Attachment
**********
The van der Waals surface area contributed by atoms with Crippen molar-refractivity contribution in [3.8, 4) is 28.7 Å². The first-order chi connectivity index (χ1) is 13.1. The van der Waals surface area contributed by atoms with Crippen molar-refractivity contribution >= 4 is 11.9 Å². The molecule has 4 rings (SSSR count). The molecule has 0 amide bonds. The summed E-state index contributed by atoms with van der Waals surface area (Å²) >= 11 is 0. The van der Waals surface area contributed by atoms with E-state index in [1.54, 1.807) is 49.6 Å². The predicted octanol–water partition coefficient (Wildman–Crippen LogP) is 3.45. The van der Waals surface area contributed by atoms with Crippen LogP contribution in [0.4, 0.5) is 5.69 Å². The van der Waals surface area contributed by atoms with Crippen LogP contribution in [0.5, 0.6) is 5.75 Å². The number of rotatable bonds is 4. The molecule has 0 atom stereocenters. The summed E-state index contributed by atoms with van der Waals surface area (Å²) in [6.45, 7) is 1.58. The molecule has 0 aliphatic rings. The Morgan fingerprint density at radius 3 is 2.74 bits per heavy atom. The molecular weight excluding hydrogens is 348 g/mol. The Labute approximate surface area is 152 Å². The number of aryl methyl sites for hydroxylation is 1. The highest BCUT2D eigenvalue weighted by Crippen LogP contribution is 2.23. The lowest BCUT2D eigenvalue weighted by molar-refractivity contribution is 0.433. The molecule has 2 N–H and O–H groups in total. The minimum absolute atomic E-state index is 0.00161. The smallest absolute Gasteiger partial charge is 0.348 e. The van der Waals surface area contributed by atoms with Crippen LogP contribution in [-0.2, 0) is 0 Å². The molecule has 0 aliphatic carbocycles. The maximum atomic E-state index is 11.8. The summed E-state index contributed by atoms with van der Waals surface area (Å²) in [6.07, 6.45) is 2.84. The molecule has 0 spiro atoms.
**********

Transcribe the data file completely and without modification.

The van der Waals surface area contributed by atoms with Crippen molar-refractivity contribution in [3.8, 4) is 28.7 Å². The first-order chi connectivity index (χ1) is 13.1. The van der Waals surface area contributed by atoms with Crippen molar-refractivity contribution >= 4 is 11.9 Å². The molecule has 4 rings (SSSR count). The molecule has 0 amide bonds. The summed E-state index contributed by atoms with van der Waals surface area (Å²) >= 11 is 0. The van der Waals surface area contributed by atoms with E-state index in [1.54, 1.807) is 49.6 Å². The predicted octanol–water partition coefficient (Wildman–Crippen LogP) is 3.45. The van der Waals surface area contributed by atoms with Crippen LogP contribution in [0.4, 0.5) is 5.69 Å². The van der Waals surface area contributed by atoms with Crippen LogP contribution in [0.5, 0.6) is 5.75 Å². The number of rotatable bonds is 4. The molecule has 0 atom stereocenters. The summed E-state index contributed by atoms with van der Waals surface area (Å²) in [6.45, 7) is 1.58. The molecule has 0 aliphatic rings. The Morgan fingerprint density at radius 3 is 2.74 bits per heavy atom. The molecular weight excluding hydrogens is 348 g/mol. The Labute approximate surface area is 152 Å². The number of aryl methyl sites for hydroxylation is 1. The highest BCUT2D eigenvalue weighted by Crippen LogP contribution is 2.23. The lowest BCUT2D eigenvalue weighted by molar-refractivity contribution is 0.433. The molecule has 2 N–H and O–H groups in total. The minimum absolute atomic E-state index is 0.00161. The smallest absolute Gasteiger partial charge is 0.348 e. The van der Waals surface area contributed by atoms with Crippen LogP contribution in [-0.2, 0) is 0 Å². The molecule has 0 aliphatic carbocycles. The maximum atomic E-state index is 11.8. The summed E-state index contributed by atoms with van der Waals surface area (Å²) in [6.07, 6.45) is 2.84. The molecule has 0 spiro atoms.